Heh-heh. Just as I predicted, Senator-in-Purgatory Norm McAllister has filed petitions to run for re-election.
Sorry. Political junkies get a little excited at the prospect of chaos among the comfortable class. And I bet the Franklin County GOP is wetting its collective pants.
VTDigger broke the news; McAllister dropped off his petitions at the Franklin County courthouse this morning, and (showing uncommon restraint for him) was not immediately available for comment.
Need I remind you: McAllister faces two trials on numerous sex-crime charges; he allegedly coerced women (over whom he exercised some measure of control) to have sex with him. He was arrested on the Statehouse grounds in the last days of the 2015 session; the Senate then spent the entire off-session with its head stuck in the sand, hoping Norm would just go away. When he didn’t, the Senate decided to suspend him for the remainder of the session.
So now that he’s thrown his hat in the ring, let the speculation begin…
A few interesting things came out of the Vermont Republican Convention on Saturday — besides revealing that Phil Scott can’t take a rhetorical punch.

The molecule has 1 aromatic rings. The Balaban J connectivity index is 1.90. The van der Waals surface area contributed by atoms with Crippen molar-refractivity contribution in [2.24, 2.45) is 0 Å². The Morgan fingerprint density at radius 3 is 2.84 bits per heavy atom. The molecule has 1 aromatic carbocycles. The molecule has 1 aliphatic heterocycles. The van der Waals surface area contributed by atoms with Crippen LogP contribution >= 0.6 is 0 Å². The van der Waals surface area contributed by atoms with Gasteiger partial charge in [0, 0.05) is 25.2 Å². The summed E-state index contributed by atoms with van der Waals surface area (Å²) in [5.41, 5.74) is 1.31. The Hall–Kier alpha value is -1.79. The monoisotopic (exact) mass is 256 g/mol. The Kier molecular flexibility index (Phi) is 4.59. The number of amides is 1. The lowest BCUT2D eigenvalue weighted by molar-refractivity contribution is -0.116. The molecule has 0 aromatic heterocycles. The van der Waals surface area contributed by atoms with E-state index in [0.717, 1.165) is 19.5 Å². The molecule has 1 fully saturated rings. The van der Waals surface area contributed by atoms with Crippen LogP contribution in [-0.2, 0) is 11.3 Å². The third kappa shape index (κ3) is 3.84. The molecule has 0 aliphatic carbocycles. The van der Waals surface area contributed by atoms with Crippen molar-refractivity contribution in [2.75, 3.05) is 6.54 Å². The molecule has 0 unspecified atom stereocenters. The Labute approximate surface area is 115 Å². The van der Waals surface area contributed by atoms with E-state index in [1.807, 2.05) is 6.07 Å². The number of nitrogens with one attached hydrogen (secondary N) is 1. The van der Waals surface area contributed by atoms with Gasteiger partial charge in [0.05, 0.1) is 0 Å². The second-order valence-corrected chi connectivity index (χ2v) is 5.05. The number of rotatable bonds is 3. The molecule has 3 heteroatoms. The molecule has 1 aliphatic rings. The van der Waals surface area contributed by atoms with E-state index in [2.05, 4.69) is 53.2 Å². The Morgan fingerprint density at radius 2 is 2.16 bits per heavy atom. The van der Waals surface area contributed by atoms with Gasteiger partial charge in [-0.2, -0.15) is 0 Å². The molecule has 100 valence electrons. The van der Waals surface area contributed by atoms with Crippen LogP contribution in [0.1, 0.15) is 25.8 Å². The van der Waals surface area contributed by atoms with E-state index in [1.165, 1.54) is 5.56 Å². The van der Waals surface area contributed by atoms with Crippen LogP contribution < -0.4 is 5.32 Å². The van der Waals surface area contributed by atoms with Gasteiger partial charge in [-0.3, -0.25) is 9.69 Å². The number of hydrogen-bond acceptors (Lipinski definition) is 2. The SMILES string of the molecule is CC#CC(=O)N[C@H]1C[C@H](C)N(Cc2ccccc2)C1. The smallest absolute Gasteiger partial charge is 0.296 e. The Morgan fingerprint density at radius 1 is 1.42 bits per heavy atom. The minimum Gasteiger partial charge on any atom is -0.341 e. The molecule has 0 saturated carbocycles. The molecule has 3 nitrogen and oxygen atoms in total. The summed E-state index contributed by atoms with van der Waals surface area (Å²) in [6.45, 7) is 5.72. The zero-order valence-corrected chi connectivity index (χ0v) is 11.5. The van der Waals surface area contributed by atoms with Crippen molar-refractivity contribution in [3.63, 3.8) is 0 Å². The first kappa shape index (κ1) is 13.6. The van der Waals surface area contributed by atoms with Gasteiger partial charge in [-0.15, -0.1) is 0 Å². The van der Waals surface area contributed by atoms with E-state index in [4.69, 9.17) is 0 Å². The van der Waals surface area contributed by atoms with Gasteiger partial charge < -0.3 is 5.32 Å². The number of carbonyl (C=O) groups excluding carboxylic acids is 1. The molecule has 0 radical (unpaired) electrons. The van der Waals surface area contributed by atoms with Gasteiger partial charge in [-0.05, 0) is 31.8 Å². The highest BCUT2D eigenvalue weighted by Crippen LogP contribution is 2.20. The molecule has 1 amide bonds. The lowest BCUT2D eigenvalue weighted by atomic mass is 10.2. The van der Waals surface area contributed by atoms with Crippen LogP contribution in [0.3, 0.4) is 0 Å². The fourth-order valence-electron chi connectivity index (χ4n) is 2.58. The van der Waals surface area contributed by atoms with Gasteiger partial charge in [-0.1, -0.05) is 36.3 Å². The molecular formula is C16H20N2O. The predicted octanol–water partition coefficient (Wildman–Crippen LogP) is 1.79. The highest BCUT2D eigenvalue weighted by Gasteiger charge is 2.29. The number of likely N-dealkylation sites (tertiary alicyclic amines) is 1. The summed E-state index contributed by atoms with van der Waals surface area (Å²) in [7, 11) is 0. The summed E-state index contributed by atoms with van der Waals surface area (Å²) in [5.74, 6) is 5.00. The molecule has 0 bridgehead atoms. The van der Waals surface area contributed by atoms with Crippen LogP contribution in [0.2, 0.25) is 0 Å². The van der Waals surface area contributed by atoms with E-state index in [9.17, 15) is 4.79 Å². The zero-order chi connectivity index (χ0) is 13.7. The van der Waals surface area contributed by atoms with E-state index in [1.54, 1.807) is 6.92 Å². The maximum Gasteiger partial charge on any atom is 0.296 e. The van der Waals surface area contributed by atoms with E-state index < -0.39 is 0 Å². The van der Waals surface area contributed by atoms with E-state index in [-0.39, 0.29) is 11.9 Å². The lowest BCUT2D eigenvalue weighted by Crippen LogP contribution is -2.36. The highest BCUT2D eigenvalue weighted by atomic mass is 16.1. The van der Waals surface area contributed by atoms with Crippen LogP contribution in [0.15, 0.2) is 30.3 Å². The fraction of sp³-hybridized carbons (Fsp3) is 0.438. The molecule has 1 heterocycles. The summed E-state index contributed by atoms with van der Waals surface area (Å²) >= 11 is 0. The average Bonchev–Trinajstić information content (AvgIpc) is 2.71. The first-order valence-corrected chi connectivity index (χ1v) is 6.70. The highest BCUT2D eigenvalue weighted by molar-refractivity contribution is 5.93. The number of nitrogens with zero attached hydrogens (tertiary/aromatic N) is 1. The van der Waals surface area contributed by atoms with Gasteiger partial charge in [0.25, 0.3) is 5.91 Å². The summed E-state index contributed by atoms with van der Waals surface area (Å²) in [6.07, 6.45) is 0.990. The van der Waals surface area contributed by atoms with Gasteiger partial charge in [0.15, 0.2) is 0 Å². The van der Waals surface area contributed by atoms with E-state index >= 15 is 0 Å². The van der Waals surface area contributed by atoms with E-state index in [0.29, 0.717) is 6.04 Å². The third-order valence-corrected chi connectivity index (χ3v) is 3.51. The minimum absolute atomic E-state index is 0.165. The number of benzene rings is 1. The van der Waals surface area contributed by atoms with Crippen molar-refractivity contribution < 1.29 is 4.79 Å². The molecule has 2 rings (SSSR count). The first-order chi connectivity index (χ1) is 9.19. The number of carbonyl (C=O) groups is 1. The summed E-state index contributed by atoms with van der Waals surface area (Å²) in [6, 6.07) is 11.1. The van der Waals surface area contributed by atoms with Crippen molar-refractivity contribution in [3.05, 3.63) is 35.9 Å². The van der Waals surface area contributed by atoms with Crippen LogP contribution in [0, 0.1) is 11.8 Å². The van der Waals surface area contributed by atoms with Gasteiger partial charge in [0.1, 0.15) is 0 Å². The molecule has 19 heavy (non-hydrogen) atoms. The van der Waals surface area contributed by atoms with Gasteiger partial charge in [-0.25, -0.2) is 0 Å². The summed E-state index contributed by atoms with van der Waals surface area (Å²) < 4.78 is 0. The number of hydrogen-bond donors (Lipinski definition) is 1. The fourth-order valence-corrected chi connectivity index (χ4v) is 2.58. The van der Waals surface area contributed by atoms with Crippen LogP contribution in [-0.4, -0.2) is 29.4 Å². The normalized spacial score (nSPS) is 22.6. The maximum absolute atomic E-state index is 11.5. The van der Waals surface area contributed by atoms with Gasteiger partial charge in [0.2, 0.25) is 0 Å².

I thought it shone a harsh and unforgiving light on the idea that Vermont Republicans are a breed apart — the last surviving redoubt of moderate Republicanism. That’s largely a fiction created in a desperate effort to appeal to the liberal Vermont electorate. It takes on the veneer of reality thanks to the thoroughly moderate image of Lt. Gov. Phil Scott. But the party ranks are full of garden-variety 21st Century Republicanism. Vermont Republicans may have thrown in the towel on social issues like marriage equality and abortion rights*, but they are a stoutly conservative bunch when it comes to brass-tacks issues like government spending, regulation, and taxation.
*Well, let’s say they are withholding the towel. I’ll bet you dollars to doughnuts they’d change their tune if they ever achieved political power.
After all, this is a party that eagerly embraced John Kasich, a man whose tax plan would make Ronald Reagan blush with embarrassment. George W. Bush, too, for that matter.
But there were signs aplenty at the Convention that this is a party with a strongly conservative core.